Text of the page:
Lieutenant Governor and Department of Insurance Director Mary Taylor is sharing insurance advice with small business owners across Ohio to assist them in understanding their insurance coverage provisions as they recover from the recent severe weather that blanketed the state.
“The first step for business owners who suffered an interruption in service and damaged products and property is to get in touch with their insurance agent,” Taylor said. “They will be able to assist in sorting out the particulars of the policy and help you get back on your feet.”
Taylor added that if business owners incurred damage they should collect copies of receipts for equipment, furniture and other valuable items and photos of the property to share with their agent.
Taylor offered the following insurance information for small business owners impacted by recent severe weather:
Property insurance typically covers for damage or theft of the physical property and equipment of the small business.
If you own the physical structure of your business address, your property insurance should cover both the structure and its other assets.
If you lease the space you occupy, you are likely responsible for insuring your personal property/contents. As a leaseholder, you should have a contingency plan in case your landlord or your landlord’s insurer is not able to promptly repair the building where your business is located.
Business interruption insurance covers lost earnings due to circumstances stated in the policy – such as weather or fire – that shut down a business for an extended period.
Certain events will trigger this insurance that generally covers expenses associated with running your business, such as payroll and utility bills, based on your company’s financial records.
Benefits under this kind of coverage may not be payable for a certain number of days after the business interruption has occurred. Make sure you have sufficient funds to tide you over for that time.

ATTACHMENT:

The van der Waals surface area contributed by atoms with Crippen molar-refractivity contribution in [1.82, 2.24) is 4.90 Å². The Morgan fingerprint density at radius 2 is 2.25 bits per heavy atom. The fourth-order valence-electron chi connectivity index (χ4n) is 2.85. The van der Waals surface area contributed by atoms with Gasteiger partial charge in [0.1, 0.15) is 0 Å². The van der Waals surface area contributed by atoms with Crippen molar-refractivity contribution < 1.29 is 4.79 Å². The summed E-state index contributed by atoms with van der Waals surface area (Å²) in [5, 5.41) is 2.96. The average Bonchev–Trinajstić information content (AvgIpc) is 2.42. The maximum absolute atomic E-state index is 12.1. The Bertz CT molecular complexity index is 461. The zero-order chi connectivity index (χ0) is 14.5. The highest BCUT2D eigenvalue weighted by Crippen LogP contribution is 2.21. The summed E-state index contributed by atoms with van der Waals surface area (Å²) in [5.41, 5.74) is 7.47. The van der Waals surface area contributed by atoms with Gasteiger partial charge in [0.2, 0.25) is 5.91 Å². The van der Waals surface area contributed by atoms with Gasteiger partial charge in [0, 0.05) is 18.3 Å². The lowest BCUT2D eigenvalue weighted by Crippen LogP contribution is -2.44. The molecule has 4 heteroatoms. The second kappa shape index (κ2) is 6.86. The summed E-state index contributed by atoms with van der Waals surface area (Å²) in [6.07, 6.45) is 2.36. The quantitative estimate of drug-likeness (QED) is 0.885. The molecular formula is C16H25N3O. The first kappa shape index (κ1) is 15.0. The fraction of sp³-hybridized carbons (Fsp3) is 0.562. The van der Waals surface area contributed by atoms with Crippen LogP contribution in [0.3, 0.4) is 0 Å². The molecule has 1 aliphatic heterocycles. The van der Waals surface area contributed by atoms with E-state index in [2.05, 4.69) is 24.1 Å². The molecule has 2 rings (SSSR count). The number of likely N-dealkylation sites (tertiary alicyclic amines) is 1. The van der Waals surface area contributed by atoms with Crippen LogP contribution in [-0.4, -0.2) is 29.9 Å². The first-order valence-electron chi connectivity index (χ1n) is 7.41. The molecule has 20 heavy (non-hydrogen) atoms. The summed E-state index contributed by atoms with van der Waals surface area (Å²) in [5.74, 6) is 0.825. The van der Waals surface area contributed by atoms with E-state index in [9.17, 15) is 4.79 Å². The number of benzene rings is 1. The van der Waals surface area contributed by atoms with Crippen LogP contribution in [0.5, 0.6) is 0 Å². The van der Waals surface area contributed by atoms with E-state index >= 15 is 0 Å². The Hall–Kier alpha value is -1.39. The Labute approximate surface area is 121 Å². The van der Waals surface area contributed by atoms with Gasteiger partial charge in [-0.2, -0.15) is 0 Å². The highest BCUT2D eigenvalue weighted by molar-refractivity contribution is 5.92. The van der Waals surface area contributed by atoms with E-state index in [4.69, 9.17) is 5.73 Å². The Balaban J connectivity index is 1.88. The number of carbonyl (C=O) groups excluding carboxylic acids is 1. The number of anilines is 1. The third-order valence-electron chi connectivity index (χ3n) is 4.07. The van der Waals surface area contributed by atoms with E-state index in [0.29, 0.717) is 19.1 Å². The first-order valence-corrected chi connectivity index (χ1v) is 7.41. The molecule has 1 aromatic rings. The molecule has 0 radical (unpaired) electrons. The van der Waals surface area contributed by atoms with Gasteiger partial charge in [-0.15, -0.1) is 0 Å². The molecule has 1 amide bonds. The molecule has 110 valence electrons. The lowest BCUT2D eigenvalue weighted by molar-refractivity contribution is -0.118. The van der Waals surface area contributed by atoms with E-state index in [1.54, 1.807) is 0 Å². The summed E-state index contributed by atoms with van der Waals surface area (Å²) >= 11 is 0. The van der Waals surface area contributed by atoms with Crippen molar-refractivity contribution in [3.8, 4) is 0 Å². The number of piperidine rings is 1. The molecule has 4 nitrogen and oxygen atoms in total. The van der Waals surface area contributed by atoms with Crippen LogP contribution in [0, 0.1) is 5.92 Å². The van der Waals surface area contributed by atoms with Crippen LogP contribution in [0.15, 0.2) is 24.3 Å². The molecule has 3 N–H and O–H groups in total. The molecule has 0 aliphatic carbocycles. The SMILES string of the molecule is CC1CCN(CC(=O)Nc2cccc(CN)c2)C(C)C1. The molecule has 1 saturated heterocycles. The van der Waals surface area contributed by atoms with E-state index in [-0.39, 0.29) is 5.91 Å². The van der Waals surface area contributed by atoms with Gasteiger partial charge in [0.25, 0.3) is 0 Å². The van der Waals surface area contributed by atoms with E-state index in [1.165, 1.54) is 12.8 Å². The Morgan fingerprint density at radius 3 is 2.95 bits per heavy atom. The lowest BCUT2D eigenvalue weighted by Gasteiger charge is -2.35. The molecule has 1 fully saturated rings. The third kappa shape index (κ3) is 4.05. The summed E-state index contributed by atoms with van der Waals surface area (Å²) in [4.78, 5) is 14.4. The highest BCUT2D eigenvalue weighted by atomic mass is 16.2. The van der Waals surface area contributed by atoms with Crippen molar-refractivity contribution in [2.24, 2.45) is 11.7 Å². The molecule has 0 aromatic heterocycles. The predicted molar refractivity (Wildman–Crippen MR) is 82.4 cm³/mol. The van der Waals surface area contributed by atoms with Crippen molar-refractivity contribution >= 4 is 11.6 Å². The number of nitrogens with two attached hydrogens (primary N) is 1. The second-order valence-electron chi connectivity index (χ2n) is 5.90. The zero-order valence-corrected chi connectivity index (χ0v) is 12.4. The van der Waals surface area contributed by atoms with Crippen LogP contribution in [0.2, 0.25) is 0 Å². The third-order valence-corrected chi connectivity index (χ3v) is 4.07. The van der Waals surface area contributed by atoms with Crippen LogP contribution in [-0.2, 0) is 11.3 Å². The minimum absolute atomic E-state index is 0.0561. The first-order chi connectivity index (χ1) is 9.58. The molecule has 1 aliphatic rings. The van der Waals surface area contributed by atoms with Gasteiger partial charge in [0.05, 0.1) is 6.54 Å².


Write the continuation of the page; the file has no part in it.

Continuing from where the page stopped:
The insurance may also help pay for the extra expenses to keep your business in operation until you recover.
Taylor also shared this information to assist business owners in preparing for potential future severe weather or natural disasters:
Is your business ready for disaster?
Do you have an emergency response plan for employees and customers?
Do you have copies of important papers and information stored off site?
Does the information include: receipts, photos, insurance policies, contact details for your agent or company, employee roster, etc.?
These documents will assist you when you file a claim later.
Minimize your insurance risks by:
Installing fire and security alarms.
Planning and training employees for emergencies on the premises, such as fires and evacuations.
Having employees keep wallets and other personal items in a secure place. Keeping the business’ cash and other valuables in a safe.
Keeping office space in good physical condition.
Review your insurance needs and your current policies:
Are your policies up-to-date with your insurance coverage needs and are the limits for each coverage at a level that protects your investment?
The Office of the Ohio Treasurer recently announced businesses that suffered damage can apply to obtain up to a three percent interest rate reduction on new or existing loans for construction or to improve cash flow through the Ohio Treasury’s Renew Ohio & Rebuild Ohio emergency financing programs.